Explained: What Google pushing ‘News Showcase’ means for the Australia search imbroglio – The Indian Express


Google is currently embroiled in a tussle with the Australian government over a proposed legislation that would require it to pay news publishers for using their content. Arguing that the proposed law would mean a fundamental re-evaluation of how its search engine works, the tech giant even threatened to pull out from Australia and argued. This even as Microsoft came out in support of the law.

In the latest development, Google is proposing its ‘News Showcase’ product could be used to compensate news publishers under the upcoming law.

What does the Australia bill propose?

The upcoming ‘News Media Bargaining Code’ is a “mandatory code of conduct” which the Australian government says is meant to fix the “bargaining power imbalances” between news media businesses and tech giants, especially Google and Facebook. The bill is specifically targeting these two players.

The argument is that news media businesses have been stripped of their revenue models as advertising went online, while Google and Facebook benefitted.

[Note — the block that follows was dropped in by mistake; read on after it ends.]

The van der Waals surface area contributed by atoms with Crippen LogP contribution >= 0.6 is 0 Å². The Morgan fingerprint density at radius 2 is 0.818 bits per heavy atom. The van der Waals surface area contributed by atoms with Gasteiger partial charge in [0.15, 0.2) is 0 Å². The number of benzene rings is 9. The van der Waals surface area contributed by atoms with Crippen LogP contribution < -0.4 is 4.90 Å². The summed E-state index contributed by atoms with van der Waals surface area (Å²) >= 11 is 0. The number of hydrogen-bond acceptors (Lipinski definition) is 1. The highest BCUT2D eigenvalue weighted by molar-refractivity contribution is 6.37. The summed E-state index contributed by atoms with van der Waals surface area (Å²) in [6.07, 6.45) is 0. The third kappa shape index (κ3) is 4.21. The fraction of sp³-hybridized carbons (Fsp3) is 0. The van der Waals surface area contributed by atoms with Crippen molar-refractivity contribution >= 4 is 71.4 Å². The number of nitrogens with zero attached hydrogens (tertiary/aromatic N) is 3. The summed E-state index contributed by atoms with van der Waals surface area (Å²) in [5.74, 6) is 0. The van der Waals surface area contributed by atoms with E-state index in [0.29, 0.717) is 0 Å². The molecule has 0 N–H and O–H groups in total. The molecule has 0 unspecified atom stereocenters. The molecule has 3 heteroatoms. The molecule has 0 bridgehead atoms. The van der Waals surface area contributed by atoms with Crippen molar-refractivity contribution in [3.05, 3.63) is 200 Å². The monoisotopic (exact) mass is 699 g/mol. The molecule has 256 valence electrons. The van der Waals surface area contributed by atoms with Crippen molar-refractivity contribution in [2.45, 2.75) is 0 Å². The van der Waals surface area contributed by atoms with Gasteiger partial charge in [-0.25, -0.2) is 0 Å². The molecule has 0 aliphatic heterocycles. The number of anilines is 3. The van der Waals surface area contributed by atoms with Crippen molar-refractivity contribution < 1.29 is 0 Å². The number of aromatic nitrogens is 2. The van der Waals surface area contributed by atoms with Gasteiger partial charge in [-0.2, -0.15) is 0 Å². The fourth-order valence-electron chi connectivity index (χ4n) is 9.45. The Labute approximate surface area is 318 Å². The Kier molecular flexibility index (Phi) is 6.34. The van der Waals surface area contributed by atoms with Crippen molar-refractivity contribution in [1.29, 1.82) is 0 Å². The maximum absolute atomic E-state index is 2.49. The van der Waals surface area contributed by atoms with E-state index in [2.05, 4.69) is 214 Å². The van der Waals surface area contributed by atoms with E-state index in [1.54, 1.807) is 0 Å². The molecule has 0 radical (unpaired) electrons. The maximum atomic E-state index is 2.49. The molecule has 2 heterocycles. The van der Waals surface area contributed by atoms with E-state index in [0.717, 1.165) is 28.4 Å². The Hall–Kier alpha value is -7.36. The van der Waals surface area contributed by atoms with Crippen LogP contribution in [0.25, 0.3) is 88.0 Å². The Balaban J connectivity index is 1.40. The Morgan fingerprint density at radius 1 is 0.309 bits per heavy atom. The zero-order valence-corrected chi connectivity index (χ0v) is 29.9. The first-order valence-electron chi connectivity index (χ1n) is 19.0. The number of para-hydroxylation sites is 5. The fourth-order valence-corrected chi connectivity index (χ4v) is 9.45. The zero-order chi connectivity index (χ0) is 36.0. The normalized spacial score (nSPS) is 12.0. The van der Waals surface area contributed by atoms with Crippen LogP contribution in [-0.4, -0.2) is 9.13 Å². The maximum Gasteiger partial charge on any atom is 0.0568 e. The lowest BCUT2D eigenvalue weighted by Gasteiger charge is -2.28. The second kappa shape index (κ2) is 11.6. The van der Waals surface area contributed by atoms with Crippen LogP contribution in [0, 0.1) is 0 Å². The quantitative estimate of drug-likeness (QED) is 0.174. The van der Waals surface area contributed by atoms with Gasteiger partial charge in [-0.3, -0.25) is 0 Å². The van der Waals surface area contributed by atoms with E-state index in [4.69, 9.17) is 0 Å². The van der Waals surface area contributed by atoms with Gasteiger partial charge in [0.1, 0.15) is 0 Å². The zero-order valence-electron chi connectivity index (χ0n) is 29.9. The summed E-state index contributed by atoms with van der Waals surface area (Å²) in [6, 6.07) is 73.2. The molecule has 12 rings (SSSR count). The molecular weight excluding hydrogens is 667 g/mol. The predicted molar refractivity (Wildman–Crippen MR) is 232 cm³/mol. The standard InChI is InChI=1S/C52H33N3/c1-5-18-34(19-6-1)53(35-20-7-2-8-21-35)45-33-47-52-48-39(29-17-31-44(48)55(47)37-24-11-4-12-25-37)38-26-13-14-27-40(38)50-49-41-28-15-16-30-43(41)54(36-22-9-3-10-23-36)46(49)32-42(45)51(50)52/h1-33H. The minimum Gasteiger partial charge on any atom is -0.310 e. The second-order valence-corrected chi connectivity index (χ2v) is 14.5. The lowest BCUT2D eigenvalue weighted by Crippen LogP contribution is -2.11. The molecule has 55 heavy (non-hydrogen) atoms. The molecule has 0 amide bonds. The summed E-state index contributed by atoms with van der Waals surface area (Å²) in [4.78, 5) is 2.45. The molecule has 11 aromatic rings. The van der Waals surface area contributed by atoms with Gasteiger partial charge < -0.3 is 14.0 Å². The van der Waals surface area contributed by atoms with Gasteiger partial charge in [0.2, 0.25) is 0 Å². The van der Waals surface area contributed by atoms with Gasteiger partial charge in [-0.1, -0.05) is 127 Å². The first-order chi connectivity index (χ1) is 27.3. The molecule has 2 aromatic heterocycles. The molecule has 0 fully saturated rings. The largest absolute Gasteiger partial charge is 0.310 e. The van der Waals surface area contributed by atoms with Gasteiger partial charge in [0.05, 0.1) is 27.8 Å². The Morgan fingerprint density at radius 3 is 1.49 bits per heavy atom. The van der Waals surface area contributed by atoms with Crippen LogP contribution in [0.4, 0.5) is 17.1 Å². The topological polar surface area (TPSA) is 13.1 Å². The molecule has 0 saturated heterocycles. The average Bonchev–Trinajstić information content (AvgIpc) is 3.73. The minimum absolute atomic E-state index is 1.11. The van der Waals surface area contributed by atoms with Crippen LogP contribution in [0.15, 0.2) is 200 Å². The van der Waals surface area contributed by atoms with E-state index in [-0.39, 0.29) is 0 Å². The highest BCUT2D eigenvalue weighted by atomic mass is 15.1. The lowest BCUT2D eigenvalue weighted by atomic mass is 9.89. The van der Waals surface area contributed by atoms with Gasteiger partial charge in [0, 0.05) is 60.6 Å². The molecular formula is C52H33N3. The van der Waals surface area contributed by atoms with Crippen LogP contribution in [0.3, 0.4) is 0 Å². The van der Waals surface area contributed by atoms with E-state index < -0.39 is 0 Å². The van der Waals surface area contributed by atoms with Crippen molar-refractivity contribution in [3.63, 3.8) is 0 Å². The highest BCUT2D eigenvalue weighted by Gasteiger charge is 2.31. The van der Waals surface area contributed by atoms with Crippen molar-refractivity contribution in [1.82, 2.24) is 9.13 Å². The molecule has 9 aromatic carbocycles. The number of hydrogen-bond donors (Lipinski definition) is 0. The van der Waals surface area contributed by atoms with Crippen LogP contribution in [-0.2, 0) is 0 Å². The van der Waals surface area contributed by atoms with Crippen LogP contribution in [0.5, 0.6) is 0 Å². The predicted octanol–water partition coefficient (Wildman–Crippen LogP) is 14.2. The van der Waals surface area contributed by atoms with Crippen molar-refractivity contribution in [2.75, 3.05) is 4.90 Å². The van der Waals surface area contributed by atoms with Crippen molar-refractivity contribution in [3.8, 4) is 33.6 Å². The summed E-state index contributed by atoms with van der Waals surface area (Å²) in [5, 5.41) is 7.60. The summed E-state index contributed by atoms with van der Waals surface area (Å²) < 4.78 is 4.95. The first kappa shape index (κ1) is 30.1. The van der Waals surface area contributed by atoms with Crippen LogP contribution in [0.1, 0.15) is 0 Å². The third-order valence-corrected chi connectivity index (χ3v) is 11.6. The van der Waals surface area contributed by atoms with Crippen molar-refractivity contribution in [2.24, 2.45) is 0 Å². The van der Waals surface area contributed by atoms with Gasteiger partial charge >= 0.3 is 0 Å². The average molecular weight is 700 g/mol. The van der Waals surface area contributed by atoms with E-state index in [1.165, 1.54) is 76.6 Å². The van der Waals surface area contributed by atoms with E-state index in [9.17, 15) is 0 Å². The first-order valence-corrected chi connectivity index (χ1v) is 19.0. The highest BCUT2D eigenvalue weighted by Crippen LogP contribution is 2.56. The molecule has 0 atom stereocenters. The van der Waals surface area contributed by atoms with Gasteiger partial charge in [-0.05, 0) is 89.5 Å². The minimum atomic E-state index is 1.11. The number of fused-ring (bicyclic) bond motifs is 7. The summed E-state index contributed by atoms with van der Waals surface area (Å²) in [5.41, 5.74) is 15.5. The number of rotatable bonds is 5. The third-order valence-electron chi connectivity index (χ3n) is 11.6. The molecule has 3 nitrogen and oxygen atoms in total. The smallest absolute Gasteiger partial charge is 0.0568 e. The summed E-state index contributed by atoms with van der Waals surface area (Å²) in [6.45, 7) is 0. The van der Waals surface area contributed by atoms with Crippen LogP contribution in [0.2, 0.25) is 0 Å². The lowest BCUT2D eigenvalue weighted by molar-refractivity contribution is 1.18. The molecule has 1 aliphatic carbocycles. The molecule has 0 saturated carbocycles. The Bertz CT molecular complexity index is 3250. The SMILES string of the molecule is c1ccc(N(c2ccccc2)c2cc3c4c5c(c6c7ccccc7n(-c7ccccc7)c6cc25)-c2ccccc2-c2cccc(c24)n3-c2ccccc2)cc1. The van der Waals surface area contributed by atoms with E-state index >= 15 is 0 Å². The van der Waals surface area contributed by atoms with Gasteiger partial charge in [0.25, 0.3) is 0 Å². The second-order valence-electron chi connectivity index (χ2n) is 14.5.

The code proposes that digital platforms such as Google and Facebook pay for using links and content from news publishers.

The bill also includes a clause for compulsory arbitration, meaning if a news publisher feels that the deal being offered by Google or

Facebook is not fair, then they could go to an arbitral panel in hopes of getting a better one.

It also requires that digital platforms will “provide registered news business corporations with advance notification of planned changes to an algorithm or internal practice that will have a significant effect on covered news content.”

Australia will introduce the legislation on February 15, Treasurer Josh Frydenberg confirmed to Reuters. It will then be the first country to have such a law once it is passed.

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In light of the bill, Facebook threatened that it would have to ban Australian users from sharing news articles. Google is not too happy about this either.

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What has Google proposed?

Google’s offering comes in the form of its ‘News Showcase’ product. In a blog post, Kate Beddoe, Google’s Head of News, Web & Publishing Product Partnerships for the APAC region wrote that the company will make its “News Showcase” product “subject to the News Media Bargaining Code.”